Just a quick post, as wanted to get this free and open source hardware and software project out there, before it closes.
One comment though… I would have liked to have seen this with an ethernet connector on the back of it, to help reduce the RF radiation we all bath in. This is more important now I have a newborn.
Watch the video, and follow this link to back the project…
The engineers and innovators of Microduino Studio released a new gamepad in respect of the Nintendo Gameboy’s 25the anniversary. The company had launched the popular Microduino Arduino compatible development board last year which has successfully backed over Kickstarter crowd funding website. Now they have come up with new Microduino-Joypad in the form of an open source game console.
The team behind the creation of Microduino explains that the new open source game console is equipped with Microduino TFT Jack, OLED Jack, Panel Jack and Microduino UPin-27 Jack and more. The device is compatible with over 30 Microduino modules. It is also a remote control device, making it more creative and functional. Microduino-Joypad can remotely control plenty of toys and devices such as quadcopters, TV games, BOXZ Mini Robot, PC Game Collection and others.
The best part with Microduino-Joypad is that players can develop their own games according to their preferences. Now Microduino Studio is seeking further funding to secure their supply chain. Want to back this project? Watch this video before pledging this campaign.
Computer programming is being introduced into the UK curriculum for 7-11 year olds in the new school year in 2014. Lil’Bot is a low cost cost, open source balancing robot, suitable for introducing children (at school or home) to the fundamentals of programming. Lil’Bot can be programmed via a web browser through a drag and drop interface, similar to that of Scratch. As the child progresses and wants to get deeper into programming, the code can be revealed and edited. The Lil’Bot is Arduino compatible and completely hackable, so you can make it do exactly what you want it to and then share with the community.
Another interesting feature, is that it can power with the Hy-Druino, an Open Source Hydrogen Fuel Cell. A great way to introduce fuel cells into your projects, although currently a little out of my price range.
It is really important that children (teachers and parents) use open source technology, if it is to have a chance in the world. As a child it was drilled into me that it is important to “share”, then later as a young adult it was soon drilled out of me again, as I entered the commercial world. We must teach everyone “sharing is caring” and is good for all, not just children.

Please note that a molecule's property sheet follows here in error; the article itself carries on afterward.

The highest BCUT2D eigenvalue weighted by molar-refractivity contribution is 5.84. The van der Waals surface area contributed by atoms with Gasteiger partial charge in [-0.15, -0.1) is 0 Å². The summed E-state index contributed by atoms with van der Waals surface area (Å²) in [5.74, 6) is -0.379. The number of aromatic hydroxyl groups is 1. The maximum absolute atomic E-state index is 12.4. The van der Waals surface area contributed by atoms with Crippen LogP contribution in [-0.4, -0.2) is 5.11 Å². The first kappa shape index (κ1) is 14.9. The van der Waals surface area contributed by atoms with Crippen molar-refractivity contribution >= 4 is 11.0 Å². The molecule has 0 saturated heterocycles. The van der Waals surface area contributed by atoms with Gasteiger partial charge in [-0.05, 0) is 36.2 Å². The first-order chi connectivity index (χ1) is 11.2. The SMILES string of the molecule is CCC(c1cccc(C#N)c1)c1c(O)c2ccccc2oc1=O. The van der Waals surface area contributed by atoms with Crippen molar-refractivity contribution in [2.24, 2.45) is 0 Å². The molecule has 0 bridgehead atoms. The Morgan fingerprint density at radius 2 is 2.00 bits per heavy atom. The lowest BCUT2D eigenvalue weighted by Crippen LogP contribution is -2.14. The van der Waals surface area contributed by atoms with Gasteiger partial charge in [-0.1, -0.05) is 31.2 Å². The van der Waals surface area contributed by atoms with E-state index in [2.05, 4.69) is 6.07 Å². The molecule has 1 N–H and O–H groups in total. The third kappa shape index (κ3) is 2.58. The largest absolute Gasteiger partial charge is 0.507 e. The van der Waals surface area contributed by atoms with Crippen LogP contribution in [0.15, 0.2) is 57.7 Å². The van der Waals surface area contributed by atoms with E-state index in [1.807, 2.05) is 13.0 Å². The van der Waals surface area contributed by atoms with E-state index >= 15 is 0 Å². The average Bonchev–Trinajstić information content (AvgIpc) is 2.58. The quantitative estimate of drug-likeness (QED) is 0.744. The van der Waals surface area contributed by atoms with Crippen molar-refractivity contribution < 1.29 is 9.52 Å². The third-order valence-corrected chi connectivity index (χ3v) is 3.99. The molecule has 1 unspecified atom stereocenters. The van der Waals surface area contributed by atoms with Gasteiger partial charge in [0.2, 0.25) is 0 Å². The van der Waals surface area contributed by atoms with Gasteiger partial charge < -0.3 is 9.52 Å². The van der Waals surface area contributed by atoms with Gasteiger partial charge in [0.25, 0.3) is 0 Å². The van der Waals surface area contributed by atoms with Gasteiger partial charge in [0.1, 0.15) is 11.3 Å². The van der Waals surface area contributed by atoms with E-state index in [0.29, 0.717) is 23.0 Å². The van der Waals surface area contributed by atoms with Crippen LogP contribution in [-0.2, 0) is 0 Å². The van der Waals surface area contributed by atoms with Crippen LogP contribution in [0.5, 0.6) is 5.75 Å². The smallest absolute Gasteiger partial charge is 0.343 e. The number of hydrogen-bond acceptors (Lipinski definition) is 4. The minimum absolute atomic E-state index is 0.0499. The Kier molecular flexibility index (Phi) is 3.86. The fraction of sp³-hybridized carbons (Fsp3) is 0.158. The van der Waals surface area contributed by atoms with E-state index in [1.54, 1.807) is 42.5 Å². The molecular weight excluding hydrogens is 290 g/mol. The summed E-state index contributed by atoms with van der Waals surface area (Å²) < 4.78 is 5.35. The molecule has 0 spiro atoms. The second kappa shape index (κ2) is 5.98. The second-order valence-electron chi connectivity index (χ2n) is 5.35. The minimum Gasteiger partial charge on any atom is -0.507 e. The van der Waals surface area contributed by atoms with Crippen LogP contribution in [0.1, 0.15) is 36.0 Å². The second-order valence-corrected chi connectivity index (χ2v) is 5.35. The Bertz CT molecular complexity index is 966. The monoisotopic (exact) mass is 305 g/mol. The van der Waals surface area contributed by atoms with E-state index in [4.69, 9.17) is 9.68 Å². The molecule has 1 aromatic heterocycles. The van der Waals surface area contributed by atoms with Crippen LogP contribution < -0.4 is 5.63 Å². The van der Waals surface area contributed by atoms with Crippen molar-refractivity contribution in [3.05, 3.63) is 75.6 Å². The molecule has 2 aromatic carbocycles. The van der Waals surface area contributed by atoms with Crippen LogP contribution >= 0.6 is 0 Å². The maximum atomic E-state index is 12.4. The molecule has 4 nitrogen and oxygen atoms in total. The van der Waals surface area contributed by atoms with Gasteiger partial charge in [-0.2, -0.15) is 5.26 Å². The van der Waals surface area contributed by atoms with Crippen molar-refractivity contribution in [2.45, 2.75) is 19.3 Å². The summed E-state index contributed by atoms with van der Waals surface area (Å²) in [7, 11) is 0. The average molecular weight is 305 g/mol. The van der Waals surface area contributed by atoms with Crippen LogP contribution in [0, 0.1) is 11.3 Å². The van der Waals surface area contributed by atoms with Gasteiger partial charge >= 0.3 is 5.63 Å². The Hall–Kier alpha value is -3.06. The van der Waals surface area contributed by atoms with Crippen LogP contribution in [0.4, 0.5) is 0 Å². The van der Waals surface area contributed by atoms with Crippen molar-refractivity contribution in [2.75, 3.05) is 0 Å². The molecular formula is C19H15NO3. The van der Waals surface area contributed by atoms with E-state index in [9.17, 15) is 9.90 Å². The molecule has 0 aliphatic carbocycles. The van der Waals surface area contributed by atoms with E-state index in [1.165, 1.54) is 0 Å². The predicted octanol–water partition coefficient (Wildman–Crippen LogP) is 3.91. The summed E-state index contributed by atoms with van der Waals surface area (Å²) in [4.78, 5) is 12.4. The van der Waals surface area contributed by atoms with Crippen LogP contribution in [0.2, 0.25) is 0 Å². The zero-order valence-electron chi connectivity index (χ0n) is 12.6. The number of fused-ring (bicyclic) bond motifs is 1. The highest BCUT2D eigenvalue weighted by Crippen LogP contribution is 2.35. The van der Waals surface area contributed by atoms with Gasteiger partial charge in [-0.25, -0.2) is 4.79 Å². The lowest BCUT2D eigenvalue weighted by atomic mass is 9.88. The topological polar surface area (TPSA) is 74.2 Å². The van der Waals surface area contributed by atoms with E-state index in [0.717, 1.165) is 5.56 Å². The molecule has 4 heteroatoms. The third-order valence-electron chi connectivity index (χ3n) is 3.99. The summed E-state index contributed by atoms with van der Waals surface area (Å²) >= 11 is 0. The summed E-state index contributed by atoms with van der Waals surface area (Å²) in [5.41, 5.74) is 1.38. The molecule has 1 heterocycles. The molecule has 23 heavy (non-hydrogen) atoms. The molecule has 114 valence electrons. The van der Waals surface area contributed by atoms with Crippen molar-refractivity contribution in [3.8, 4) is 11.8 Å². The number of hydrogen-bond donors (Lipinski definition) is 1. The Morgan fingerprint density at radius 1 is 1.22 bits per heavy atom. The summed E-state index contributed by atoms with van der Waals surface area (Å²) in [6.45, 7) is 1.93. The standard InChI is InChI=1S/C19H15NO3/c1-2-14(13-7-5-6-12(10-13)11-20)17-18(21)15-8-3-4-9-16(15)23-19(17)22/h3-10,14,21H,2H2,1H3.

As of writing this, there are a few day left to get your Lil’Bot via the Kickstarter Campaign. So go get one for your family and your kids school.
Mr Beam is a great entry level free (as in freedom) and open source laser cutter. At the heart of Mr Beam is a 1000mW laser (basic model comes with 200mW, but I would highly recommend you pay the extra $50 for the upgrade), that will cut a wide variety of thin and light materials. The 1000mW laser will also engrave materials such as wood, leather, acrylic, even meat & chocolate 🙂
The brains of Mr Beam laser cutter is the combination of a Raspberry Pi, Arduino Uno and a custom Mr beam Arduino shield. The Raspberry Pi runs the web server software and interfaces with the Arduino & shield that drives the stepper motors. All this is controlled via a web browser interface, making it completely cross platform compatible and very easy to use. Since launching the kickstarter campaign, the Mr Beam team have responded to the requests of the open source community and developed a free and open source picture image processing script.
As of writing this post they have reached all but one of their stretch goals, which is only a few pledges away. Maybe your Mr Beam pledge could be the one that hits their final goal! With all the stretch goals met, when pledging for a Mr Beam Laser cutter, you will now also get, a choice of colour, a test pack of suitable materials, wifi dongle and an anti-reflection coated glass lens increasing the efficiency and therefore output power of the laser by 10%.
All the of the hardware & software developed by the Mr Beam team will be released under free and open source licences. A big thanks to Mr Beam for developing a great free and open source tool and also the maker and hacker community before backing it… 🙂 I look forward to seeing the community grow and see how this project develops.